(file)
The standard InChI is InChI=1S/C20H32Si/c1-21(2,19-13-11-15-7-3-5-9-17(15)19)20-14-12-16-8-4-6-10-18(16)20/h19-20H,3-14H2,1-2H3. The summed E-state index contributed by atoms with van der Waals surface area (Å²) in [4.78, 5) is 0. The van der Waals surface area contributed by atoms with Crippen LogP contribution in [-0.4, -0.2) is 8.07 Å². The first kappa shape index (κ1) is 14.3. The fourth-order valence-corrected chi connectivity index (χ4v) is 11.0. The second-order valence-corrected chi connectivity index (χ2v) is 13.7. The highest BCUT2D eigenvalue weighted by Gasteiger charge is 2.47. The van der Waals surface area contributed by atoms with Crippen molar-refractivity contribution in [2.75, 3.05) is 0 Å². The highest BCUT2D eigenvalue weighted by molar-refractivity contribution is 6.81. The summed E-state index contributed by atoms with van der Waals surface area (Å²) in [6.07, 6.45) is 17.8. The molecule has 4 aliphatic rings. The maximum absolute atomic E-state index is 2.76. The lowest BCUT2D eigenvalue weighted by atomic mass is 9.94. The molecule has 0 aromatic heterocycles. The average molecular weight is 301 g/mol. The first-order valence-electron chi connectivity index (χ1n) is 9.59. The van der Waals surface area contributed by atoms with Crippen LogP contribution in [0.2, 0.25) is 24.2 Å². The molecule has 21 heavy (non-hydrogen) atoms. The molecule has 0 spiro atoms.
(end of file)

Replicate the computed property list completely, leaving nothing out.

The standard InChI is InChI=1S/C20H32Si/c1-21(2,19-13-11-15-7-3-5-9-17(15)19)20-14-12-16-8-4-6-10-18(16)20/h19-20H,3-14H2,1-2H3. The summed E-state index contributed by atoms with van der Waals surface area (Å²) in [4.78, 5) is 0. The van der Waals surface area contributed by atoms with Crippen LogP contribution in [-0.4, -0.2) is 8.07 Å². The first kappa shape index (κ1) is 14.3. The fourth-order valence-corrected chi connectivity index (χ4v) is 11.0. The second-order valence-corrected chi connectivity index (χ2v) is 13.7. The highest BCUT2D eigenvalue weighted by Gasteiger charge is 2.47. The van der Waals surface area contributed by atoms with Crippen molar-refractivity contribution in [2.75, 3.05) is 0 Å². The highest BCUT2D eigenvalue weighted by molar-refractivity contribution is 6.81. The summed E-state index contributed by atoms with van der Waals surface area (Å²) in [6.07, 6.45) is 17.8. The molecule has 4 aliphatic rings. The maximum absolute atomic E-state index is 2.76. The lowest BCUT2D eigenvalue weighted by atomic mass is 9.94. The molecule has 0 aromatic heterocycles. The average molecular weight is 301 g/mol. The first-order valence-electron chi connectivity index (χ1n) is 9.59. The van der Waals surface area contributed by atoms with Crippen LogP contribution in [0.2, 0.25) is 24.2 Å². The molecule has 21 heavy (non-hydrogen) atoms. The molecule has 0 spiro atoms.